Museum collections are invaluable scientific and education tools that celebrate the past, define the present and inform the future. Embedded in our cupboards, shelves and freezers is hidden information waiting to be teased out by current and future scientists. Our collections provide opportunities and access for CU students to gain real world experience in preparation for careers essential for solving the challenges of tomorrow.

Each and every week, here and on Facebook, we will focus our lens to highlight the history of a single cataloged item from our vast collection of more than 5 million objects. Each WoW will post on Wednesday—offering something new to anticipate for the next 77,000 years!


 

mimbres bowl

Mimbres Bowl

March 3, 2021

Mimbres bowls are likely the most famous ceramics in Southwest archaeology and are preserved by natural history, anthropology, and art museums around the country. Mimbres refers to the Mimbres Valley of present-day southwestern New Mexico, where Indigenous peoples lived and created these pottery artifacts from 1000 to early 1100 AD. ...

Aliciella Sedifolia

Plant Hunting for Aliciella (Gilia) sedifolia, the stone crop gilia

Feb. 24, 2021

This alpine-endemic plant is now known from four sites in the San Juans of southwestern Colorado. The species was originally collected in 1892 at an uncertain type locality. (The “type locality” is that site from where a species is first described.) In the case of Aliciella sedifolia , there was...

postman butterfly

Heliconius Butterfly

Feb. 17, 2021

The Heliconius or passion-vine butterflies are tropical butterflies from Central and South America that show a huge diversity of wing patterns. They have undergone rapid speciation and divergence (being different from one another), and also show an amazing amount of convergence (having traits similar to one another) in wing pattern...

Magnolia Warbler

Magnolia Warbler

Feb. 8, 2021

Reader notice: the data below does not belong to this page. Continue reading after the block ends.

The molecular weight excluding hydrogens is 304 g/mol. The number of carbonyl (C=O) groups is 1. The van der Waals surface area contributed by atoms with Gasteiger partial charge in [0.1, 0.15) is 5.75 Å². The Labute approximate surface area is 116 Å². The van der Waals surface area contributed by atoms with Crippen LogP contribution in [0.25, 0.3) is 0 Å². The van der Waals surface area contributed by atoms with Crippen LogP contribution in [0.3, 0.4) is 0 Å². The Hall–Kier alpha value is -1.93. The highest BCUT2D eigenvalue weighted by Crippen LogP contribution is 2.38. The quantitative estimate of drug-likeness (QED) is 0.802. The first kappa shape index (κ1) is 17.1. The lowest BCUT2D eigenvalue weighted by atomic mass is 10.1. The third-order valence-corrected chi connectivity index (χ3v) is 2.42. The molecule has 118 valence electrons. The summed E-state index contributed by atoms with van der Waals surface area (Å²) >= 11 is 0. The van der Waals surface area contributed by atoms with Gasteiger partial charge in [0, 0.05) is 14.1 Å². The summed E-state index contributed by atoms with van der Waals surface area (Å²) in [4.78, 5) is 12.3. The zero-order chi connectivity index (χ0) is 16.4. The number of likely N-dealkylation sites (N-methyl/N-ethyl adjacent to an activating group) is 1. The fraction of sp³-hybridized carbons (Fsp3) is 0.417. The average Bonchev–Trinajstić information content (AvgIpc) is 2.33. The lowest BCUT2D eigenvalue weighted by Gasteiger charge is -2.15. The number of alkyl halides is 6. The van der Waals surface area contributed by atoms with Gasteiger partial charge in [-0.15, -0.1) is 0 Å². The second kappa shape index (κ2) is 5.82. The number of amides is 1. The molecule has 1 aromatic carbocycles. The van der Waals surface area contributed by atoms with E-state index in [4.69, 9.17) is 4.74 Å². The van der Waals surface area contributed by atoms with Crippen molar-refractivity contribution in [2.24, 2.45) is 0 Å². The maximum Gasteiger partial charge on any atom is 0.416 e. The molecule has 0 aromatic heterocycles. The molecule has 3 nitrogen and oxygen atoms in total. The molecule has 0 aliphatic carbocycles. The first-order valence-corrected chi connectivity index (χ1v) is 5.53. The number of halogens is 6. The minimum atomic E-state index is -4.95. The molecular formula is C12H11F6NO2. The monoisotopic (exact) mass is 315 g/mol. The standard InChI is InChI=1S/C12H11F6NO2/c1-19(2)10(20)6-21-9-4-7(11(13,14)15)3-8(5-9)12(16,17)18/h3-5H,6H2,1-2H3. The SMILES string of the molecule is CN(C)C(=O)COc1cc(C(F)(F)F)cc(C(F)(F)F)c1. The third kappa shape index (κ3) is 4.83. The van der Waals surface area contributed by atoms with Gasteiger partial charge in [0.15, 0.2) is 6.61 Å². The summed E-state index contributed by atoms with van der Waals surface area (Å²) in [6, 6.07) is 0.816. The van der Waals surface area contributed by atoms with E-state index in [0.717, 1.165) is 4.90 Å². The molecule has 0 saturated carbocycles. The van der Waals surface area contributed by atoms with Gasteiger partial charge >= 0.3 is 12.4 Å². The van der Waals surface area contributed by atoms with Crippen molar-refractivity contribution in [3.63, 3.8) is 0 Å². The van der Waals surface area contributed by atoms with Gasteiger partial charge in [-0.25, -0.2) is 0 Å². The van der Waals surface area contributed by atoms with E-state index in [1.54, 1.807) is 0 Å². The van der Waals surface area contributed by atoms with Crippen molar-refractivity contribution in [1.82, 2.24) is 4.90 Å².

The magnolia warbler (Setophaga magnolia) is a small songbird with a distinctive black mask and streaked “necklace” laid on a brilliant yellow breast. Each spring and fall these birds make a long-distance migration, flying from their tropical posts in the Caribbean, Central America, and Southern Mexico to breeding grounds in...

Brown rock-like object 8x8 centimeters with bits of bone and other material embedded.

Coprolites

Feb. 3, 2021

Can you guess what kind of fossil this is? Hint: the light-colored fragments in the specimens are many pieces of chopped-up bone. Although this may not look like much, careful study by CU scientists who examined the fragmented bone contents, chemical composition, and geological context of the specimen, it was concluded that the only way that this mineralized bone-filled mass could have formed in the ancient environment was through the fossilization of carnivore feces. AKA coprolites—this one was likely produced by a large carnivorous dinosaur around 140 million years ago.

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Mountain Bluebird

Jan. 27, 2021

A charismatic species associated with high elevations, this mountain bluebird specimen was collected in Colorado Springs in 1898 (that’s 123 years ago!). Male mountain bluebirds are cloaked in a striking cerulean plumage, while females are colored an ashy grey with only a hint of blue tinting their wings. Many species...

Two Navajo women holding blanket in textile shop

Chief Blanket

Jan. 20, 2021

In 2019 Jen Shannon, CU Museum’s Curator of Cultural Anthropology, commissioned a replica of a Navajo First Phase Chief's Blanket for the collection—a modern artwork that was created using traditional materials (Churro wool and indigo), equipment and techniques.

Lumpy, conical shell with tan net-like texture.

Bryozoan

Jan. 13, 2021

Each hole you see in this image at one point housed a miniature animal. Together, these tiny animals created a netlike colony: the bryozoan. While this image displays an encrusted fossil from the Pleistocene (2.58 million to 11.7 thousand years ago), there are many bryozoan varieties alive today, their habitats ranging from the shallow reefs of the tropics to the frigid waters of the poles.

Tan colored clam with red tendrils coming out of the mouth of its shell. A light blue reflective strip runs between the two outer shells.

Disco Clams

Jan. 6, 2021

This saltwater bivalve goes by quite a few names including “electro-flame scallop,” “electric clam,” and “disco clam” and it’s easy to see why. These animals are vibrantly colored and are among only a couple bivalves that can display a light show. Disco clams light up—flashing “lights” along their red mantle to confuse and deter predators.

pressed pinion pine needles with pinecone

Piñon Pine

Dec. 23, 2020

Piñon Pine (Pinus edulis) is a relatively small tree found on dry slopes and mesas at lower elevations (4,500-9,000’) of southwestern North America. In Colorado, this pine most often populates the canyon country of the Western Slope and in the oak-shrub zone of the southern mountains and plains. Amazingly, this tree can live up to 1,000 years, making it a fixture in high desert landscapes.

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